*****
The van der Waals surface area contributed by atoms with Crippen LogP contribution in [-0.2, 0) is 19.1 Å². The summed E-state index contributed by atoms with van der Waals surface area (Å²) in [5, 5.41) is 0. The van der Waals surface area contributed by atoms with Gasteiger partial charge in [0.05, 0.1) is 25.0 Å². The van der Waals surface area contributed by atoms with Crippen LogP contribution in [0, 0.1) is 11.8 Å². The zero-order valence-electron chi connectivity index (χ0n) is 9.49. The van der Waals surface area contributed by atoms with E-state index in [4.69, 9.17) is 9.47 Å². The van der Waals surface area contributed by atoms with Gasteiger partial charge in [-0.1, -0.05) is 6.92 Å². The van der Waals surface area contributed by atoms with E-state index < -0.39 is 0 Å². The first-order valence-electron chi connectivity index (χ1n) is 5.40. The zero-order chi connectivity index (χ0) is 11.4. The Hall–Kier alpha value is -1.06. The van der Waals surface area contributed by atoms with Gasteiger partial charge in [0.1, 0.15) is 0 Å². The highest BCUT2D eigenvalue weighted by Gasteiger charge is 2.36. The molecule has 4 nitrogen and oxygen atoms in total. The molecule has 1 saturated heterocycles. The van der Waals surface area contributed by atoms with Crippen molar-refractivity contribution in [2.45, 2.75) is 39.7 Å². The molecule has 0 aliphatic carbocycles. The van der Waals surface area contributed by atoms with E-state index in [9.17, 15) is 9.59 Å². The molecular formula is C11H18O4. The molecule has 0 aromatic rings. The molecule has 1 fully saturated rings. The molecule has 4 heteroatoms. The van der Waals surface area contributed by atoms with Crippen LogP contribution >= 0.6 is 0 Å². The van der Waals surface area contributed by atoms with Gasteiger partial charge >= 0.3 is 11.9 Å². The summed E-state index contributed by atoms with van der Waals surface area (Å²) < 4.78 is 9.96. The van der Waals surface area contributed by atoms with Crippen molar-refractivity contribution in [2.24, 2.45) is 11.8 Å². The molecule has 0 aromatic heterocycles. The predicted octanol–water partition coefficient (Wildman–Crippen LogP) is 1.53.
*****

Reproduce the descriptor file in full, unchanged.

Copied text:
The van der Waals surface area contributed by atoms with Crippen LogP contribution in [-0.2, 0) is 19.1 Å². The summed E-state index contributed by atoms with van der Waals surface area (Å²) in [5, 5.41) is 0. The van der Waals surface area contributed by atoms with Gasteiger partial charge in [0.05, 0.1) is 25.0 Å². The van der Waals surface area contributed by atoms with Crippen LogP contribution in [0, 0.1) is 11.8 Å². The zero-order valence-electron chi connectivity index (χ0n) is 9.49. The van der Waals surface area contributed by atoms with E-state index in [4.69, 9.17) is 9.47 Å². The van der Waals surface area contributed by atoms with Gasteiger partial charge in [-0.1, -0.05) is 6.92 Å². The van der Waals surface area contributed by atoms with E-state index < -0.39 is 0 Å². The first-order valence-electron chi connectivity index (χ1n) is 5.40. The zero-order chi connectivity index (χ0) is 11.4. The Hall–Kier alpha value is -1.06. The van der Waals surface area contributed by atoms with Gasteiger partial charge in [0.1, 0.15) is 0 Å². The highest BCUT2D eigenvalue weighted by Gasteiger charge is 2.36. The molecule has 4 nitrogen and oxygen atoms in total. The molecule has 1 saturated heterocycles. The van der Waals surface area contributed by atoms with Crippen molar-refractivity contribution in [2.45, 2.75) is 39.7 Å². The molecule has 0 aliphatic carbocycles. The van der Waals surface area contributed by atoms with E-state index in [9.17, 15) is 9.59 Å². The molecular formula is C11H18O4. The molecule has 0 aromatic rings. The molecule has 1 fully saturated rings. The molecule has 4 heteroatoms. The van der Waals surface area contributed by atoms with Crippen LogP contribution >= 0.6 is 0 Å². The van der Waals surface area contributed by atoms with Gasteiger partial charge >= 0.3 is 11.9 Å². The summed E-state index contributed by atoms with van der Waals surface area (Å²) < 4.78 is 9.96. The van der Waals surface area contributed by atoms with Crippen molar-refractivity contribution in [2.24, 2.45) is 11.8 Å². The molecule has 0 aromatic heterocycles. The predicted octanol–water partition coefficient (Wildman–Crippen LogP) is 1.53.